Post by High Priestess on Aug 11, 2018 15:49:29 GMT
A guest who'd inquired about staying with a friend in an AIrbnb listing in Canada, found the host asking "is he black?" and then was shocked to read the host saying "there are no blacks allowed in this building."
AIrbnb removed the hosts' listing, but that wasn't sufficient for the Airbnb guest, who wanted all the information on the host, in order to try to press charges with a Canadian tribunal for "human rights abuse." All messages and details about the host and listing were removed when the listing was removed.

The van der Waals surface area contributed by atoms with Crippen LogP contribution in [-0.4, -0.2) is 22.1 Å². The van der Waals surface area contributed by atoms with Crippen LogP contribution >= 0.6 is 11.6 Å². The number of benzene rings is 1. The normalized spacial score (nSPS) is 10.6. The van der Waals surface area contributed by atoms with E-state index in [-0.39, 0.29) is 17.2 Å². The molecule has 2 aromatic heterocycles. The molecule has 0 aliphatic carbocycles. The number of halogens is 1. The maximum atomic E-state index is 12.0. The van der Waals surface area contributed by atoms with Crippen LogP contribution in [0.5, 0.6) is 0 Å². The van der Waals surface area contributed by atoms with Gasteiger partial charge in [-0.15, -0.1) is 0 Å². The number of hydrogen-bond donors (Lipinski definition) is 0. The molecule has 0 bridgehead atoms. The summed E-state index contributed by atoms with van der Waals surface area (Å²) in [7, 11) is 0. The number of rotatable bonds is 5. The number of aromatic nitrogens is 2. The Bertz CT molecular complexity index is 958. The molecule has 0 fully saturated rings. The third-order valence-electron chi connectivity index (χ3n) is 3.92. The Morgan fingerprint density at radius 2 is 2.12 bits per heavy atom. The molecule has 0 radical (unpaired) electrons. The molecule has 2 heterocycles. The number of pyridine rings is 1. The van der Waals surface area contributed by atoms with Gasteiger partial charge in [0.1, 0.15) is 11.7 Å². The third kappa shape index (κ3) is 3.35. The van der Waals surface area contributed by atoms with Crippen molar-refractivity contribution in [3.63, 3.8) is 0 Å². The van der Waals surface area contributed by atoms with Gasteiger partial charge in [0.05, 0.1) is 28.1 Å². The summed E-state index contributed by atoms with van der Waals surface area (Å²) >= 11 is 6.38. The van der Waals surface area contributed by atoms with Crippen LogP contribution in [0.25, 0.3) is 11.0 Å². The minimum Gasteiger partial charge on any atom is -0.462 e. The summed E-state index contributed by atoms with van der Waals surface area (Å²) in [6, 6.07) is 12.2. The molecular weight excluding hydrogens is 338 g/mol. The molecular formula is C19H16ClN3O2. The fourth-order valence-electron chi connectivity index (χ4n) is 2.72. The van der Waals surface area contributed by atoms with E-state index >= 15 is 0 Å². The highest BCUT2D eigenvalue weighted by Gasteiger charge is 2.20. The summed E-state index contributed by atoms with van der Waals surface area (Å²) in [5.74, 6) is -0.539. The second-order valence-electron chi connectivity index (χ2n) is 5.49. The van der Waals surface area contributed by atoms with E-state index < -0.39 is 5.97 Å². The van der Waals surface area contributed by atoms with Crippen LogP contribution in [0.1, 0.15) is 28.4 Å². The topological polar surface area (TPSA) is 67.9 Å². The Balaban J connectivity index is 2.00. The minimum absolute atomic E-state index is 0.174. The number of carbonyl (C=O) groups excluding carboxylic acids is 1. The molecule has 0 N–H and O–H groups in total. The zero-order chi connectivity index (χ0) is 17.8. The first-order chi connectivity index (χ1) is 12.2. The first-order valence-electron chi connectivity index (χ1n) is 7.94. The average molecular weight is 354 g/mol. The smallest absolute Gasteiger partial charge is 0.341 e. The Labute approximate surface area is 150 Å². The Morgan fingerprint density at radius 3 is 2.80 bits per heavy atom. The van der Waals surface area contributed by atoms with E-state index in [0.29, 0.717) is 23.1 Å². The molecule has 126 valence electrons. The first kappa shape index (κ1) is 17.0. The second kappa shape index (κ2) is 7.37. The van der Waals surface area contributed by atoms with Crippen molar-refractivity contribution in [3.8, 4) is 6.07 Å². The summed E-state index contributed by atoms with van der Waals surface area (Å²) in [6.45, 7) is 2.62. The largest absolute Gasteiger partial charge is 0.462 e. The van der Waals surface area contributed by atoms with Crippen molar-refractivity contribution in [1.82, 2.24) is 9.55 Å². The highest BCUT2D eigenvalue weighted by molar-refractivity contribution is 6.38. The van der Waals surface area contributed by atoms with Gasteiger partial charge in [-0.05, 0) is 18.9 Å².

As disturbing as this might have been for the guest, I can't see how such an incident would amount to "human rights abuse", a phrase which conjures images like people being imprisoned for thought crimes, or governments kidnapping children to force them to work in underground mines.
Given that no one has any civil right to stay in someone else's private home, there is no violation of "rights" when people are rejected, even with overtly racist statements. Such acts may be a violation of non-discrimination policies, but they are not violations of "rights".
I'd like to suggest that PROPORTION is a very valuable term, and it's one that's often lost in a culture of seeking to have power over others through the use of claims of victimization and hurt feelings.